SoCO’s director, Ho Hei Wah, told MailOnline: “Hong Kong is regarded as one of the richest cities in the world. However, lurking beneath this prosperity is great inequality in wealth and a forgotten group of poor people. Hundreds of thousands still live in caged homes and wood-partitioned cubicles, while the unemployed, new-arrived families from China and children in poverty struggle for survival. SoCO’s underprivileged clients are increasing in numbers – while the city’s wealth continues to accumulate.”
Hong Kong has long been a center of international trade and manufacturing, but in the 1980s, it witnessed a shift from a manufacturing to a knowledge-based industry, which has become the driving force of economic disparity in the region. Since 1997, when China regained control of Hong Kong, it has operated under the principle of “One Country, Two Systems.” This has allowed the city to retain some independence from China, including the retention of a capitalist system that has been widening the gap between the rich and the poor. These photographs document the small-scale density of the lives of individual citizens and families in order to draw attention to the large-scale problem of population density and economic disparity. (via the daily mail)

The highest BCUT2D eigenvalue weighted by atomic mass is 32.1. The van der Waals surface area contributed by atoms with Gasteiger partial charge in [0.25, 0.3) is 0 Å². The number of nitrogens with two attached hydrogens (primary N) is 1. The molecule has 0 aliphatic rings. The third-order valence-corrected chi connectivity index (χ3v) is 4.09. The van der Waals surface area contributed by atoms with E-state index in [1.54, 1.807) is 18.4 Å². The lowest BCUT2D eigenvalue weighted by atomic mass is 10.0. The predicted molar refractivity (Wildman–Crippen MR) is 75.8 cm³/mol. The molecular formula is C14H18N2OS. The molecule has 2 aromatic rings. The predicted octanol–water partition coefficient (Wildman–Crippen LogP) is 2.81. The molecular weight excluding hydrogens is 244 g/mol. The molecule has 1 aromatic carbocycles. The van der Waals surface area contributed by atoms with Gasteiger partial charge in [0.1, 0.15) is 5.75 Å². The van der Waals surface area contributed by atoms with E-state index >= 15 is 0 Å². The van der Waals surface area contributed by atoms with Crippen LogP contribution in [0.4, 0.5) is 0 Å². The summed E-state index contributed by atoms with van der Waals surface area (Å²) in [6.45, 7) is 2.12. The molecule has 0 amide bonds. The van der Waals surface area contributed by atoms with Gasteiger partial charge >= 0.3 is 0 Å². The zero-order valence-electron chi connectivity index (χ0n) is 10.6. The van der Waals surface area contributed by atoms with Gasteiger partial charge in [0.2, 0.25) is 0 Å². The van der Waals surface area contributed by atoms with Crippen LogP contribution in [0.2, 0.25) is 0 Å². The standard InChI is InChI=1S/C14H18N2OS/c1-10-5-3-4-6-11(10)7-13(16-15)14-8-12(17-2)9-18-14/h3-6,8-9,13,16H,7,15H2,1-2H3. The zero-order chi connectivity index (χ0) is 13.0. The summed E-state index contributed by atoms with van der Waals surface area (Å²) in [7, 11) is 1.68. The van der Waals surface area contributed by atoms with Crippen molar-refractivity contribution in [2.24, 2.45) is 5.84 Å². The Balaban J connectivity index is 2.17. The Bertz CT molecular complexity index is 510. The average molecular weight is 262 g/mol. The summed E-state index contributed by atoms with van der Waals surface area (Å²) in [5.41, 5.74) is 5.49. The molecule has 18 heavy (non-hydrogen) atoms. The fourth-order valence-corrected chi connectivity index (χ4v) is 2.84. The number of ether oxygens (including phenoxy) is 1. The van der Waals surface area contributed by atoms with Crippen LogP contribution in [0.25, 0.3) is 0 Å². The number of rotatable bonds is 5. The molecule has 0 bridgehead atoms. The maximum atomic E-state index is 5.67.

What musings I have read by Peony Yip – aka The White Deer – express her true passion for drawing, something she has pursued, as she says, because it is the only thing she knows. The Hong Kong native of only 21 honestly asserts that she is no professional artist, instead describing herself as just a recent college graduate, broke, and looking to freelance a bit. Of course, the young woman can claim what she would like, but I think her talent is undeniable. Amateur or not, I have been loving her varied works. Take a look at some of her creations here, and maybe show this up-and-coming artist a bit of love after the jump.
Mei Yan Jane Lee is a 22-year-old Hong Kong-based illustrator. Her prodigious output encompasses comics, graphic design, product design, wall murals, and installation. Lee’s artwork is playful, detail-rich, and teeming with a heartfelt optimism. To get a better feel for the extent of her oeuvre, please visit her Tumblr. For now, here is a selection of Lee’s pattern designs:
Small Victories, the latest project by Booooooom, opens Thursday May 20th at Hong Kong’s Above Second gallery. This collaborative experiment came together by requesting 4×6 photographic prints from numerous participants, and aims to be “a photographic celebration of the quietly beautiful, unintentionally funny, people and things all around us. It is these little moments that make life worth living.” If you can’t make it to Hong Kong, Booooooom.com will be posting the submissions.
May 20th at Above Second gallery, 31 Eastern Street Hong Kong.